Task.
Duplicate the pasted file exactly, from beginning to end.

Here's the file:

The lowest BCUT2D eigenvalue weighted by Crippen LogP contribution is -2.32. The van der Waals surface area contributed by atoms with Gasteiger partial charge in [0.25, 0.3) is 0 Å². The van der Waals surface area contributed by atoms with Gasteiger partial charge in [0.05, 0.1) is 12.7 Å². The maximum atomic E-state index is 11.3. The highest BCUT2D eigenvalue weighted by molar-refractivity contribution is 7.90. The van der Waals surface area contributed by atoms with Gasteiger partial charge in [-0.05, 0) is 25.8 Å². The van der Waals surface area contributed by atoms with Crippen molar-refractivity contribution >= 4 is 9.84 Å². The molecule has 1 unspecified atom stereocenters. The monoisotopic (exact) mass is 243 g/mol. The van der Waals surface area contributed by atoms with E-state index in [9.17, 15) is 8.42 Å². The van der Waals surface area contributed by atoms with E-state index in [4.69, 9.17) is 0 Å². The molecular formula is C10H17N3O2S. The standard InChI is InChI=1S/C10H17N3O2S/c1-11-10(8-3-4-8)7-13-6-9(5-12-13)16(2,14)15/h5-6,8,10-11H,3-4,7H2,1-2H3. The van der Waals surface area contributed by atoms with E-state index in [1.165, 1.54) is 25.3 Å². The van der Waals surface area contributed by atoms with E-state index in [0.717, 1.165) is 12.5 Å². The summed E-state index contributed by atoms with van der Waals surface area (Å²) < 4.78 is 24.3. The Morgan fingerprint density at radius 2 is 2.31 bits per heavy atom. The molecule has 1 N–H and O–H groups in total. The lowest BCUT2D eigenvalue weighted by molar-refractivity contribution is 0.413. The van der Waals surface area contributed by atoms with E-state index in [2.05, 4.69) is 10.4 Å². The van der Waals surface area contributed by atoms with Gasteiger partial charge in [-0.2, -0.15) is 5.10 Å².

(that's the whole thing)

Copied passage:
The lowest BCUT2D eigenvalue weighted by Crippen LogP contribution is -2.32. The van der Waals surface area contributed by atoms with Gasteiger partial charge in [0.25, 0.3) is 0 Å². The van der Waals surface area contributed by atoms with Gasteiger partial charge in [0.05, 0.1) is 12.7 Å². The maximum atomic E-state index is 11.3. The highest BCUT2D eigenvalue weighted by molar-refractivity contribution is 7.90. The van der Waals surface area contributed by atoms with Gasteiger partial charge in [-0.05, 0) is 25.8 Å². The van der Waals surface area contributed by atoms with Crippen molar-refractivity contribution >= 4 is 9.84 Å². The molecule has 1 unspecified atom stereocenters. The monoisotopic (exact) mass is 243 g/mol. The van der Waals surface area contributed by atoms with E-state index in [9.17, 15) is 8.42 Å². The van der Waals surface area contributed by atoms with E-state index in [4.69, 9.17) is 0 Å². The molecular formula is C10H17N3O2S. The standard InChI is InChI=1S/C10H17N3O2S/c1-11-10(8-3-4-8)7-13-6-9(5-12-13)16(2,14)15/h5-6,8,10-11H,3-4,7H2,1-2H3. The van der Waals surface area contributed by atoms with E-state index in [1.165, 1.54) is 25.3 Å². The van der Waals surface area contributed by atoms with E-state index in [0.717, 1.165) is 12.5 Å². The summed E-state index contributed by atoms with van der Waals surface area (Å²) < 4.78 is 24.3. The Morgan fingerprint density at radius 2 is 2.31 bits per heavy atom. The molecule has 1 N–H and O–H groups in total. The lowest BCUT2D eigenvalue weighted by molar-refractivity contribution is 0.413. The van der Waals surface area contributed by atoms with E-state index in [2.05, 4.69) is 10.4 Å². The van der Waals surface area contributed by atoms with Gasteiger partial charge in [-0.2, -0.15) is 5.10 Å².